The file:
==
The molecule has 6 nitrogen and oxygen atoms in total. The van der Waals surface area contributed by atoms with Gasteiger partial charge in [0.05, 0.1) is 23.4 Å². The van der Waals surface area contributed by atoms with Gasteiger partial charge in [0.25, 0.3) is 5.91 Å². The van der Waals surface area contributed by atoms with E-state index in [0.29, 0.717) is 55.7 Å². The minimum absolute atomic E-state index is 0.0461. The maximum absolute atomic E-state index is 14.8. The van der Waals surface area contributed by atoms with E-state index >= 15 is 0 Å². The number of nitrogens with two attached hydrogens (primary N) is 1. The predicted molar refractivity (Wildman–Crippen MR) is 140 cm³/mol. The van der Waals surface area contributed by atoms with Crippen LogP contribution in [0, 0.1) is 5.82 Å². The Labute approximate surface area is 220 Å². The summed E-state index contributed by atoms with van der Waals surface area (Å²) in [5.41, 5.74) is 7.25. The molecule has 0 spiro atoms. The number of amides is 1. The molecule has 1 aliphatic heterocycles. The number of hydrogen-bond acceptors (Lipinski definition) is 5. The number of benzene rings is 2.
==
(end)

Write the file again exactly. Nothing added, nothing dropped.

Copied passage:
The molecule has 6 nitrogen and oxygen atoms in total. The van der Waals surface area contributed by atoms with Gasteiger partial charge in [0.05, 0.1) is 23.4 Å². The van der Waals surface area contributed by atoms with Gasteiger partial charge in [0.25, 0.3) is 5.91 Å². The van der Waals surface area contributed by atoms with E-state index in [0.29, 0.717) is 55.7 Å². The minimum absolute atomic E-state index is 0.0461. The maximum absolute atomic E-state index is 14.8. The van der Waals surface area contributed by atoms with E-state index >= 15 is 0 Å². The number of nitrogens with two attached hydrogens (primary N) is 1. The predicted molar refractivity (Wildman–Crippen MR) is 140 cm³/mol. The van der Waals surface area contributed by atoms with Crippen LogP contribution in [0, 0.1) is 5.82 Å². The Labute approximate surface area is 220 Å². The summed E-state index contributed by atoms with van der Waals surface area (Å²) in [5.41, 5.74) is 7.25. The molecule has 0 spiro atoms. The number of amides is 1. The molecule has 1 aliphatic heterocycles. The number of hydrogen-bond acceptors (Lipinski definition) is 5. The number of benzene rings is 2.